Joe Reardon’s 82nd presentation of his pitch about why Kansas City needs, as the campaign is called, “A Better KCI” was aimed at the millennials the Chamber of Commerce hoped to attract with flights of wine — get it? — and a few thoughts about why they should vote yes on the Nov. 7 referendum on a new single-terminal airport.
Only, more boomers turned out than young professionals. (Yup, we like free wine, too.)
What those of all ages who did show up last week, at an iWerx in the Northland, had to say illustrates the challenges that advocates for a new terminal will have to overcome in only a few weeks.
But first, let’s talk about younger voters. Too many of even those who did come said they either weren’t registered to vote, or were registered but would probably sit this one out.
A big question, not just for this local referendum but for both major political parties and every candidate across the land, is how to get these newer voters as engaged and all-in as they were for Bernie Sanders last year.
One answer, at least according to those who turned out to hear Sanders speak in Missouri earlier this month, can be summed up in a single word, authenticity. (When you’ve been saying the same thing every day for 50 years, you’ve definitely got that going for you.)
Given the needless twists and turns of the airport referendum process so far, the time for some straight talk was yesterday.
But since that’s not an option, let’s touch on just a couple of the concerns city officials must address frankly and right now.
Overpromising and just not offering all the facts:
“They give you one side of the story and try to ram things through,” said Charles Cottitta, who runs a non-profit and describes himself as “not opposed” to a single terminal, but eager to hear more specifics.
Reardon, the president and chief executive officer of the Greater Kansas City Chamber of Commerce, and other proponents say that if we build a new terminal, the airlines will route many more flights through Kansas City. But is that a guarantee or a hope?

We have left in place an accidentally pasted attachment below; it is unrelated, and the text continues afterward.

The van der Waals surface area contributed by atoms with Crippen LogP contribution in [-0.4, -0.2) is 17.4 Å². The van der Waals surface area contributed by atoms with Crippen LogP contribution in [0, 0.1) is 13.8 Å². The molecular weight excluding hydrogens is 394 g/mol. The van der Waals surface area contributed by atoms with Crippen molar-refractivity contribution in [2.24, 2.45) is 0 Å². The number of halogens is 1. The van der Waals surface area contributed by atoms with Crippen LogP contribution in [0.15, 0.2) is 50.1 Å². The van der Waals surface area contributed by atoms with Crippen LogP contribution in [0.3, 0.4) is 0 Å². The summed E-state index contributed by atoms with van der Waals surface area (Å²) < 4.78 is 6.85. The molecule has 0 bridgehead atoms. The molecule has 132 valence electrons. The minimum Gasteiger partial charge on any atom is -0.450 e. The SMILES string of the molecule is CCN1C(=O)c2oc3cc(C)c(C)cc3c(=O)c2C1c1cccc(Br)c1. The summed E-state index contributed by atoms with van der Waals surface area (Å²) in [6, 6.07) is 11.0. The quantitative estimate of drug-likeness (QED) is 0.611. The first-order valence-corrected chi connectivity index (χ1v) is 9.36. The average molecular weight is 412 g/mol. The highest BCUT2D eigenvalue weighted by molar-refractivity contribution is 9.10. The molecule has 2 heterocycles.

Is it a fact that we’d then get more direct flights and international flights? Or is it only a fact that we won’t if we don’t? And will airlines have carte blanche on ticket prices they’ll be raising to pay for the new terminal?
Then, of course, there’s the matter of convenience, convenience, convenience:
“It’s one of the most convenient airports I’ve ever experienced,” Jim Beezley, an independent contractor who is retired from Cerner said after Reardon’s presentation. “I’d vote to keep what we have right now and enhance it. What I’d like to hear is the argument on expansion — cost comparisons and highlighting the pros and cons.”
City officials skipped over that discussion because all the experts said it wouldn’t be worth it to spend almost as much on upgrades that would still leave KCI outdated. But if Kansas Citians still have questions about why that’s the case, then those questions still need to be answered.
The two parts of the presentation that seemed to resonate most were that Kansas City is losing out to rival St. Louis in adding new flights, and that this new terminal is not going to turn KCI into O’Hare or Dulles airport, but into a still easy-to-negotiate airport like Nashville has, or Indianapolis.
When Reardon said a new KCI wouldn’t be DFW but Dallas Love Field, heads nodded.
The city needs all the help it can get in delivering this message — door-to-door, neighbor to neighbor, and with the aid of every willing member of the City Council — after a wasted season of confusion.
We still need the airport, because what good is convenience at the curb if we can’t get a direct flight? But we also still need to explain why that is.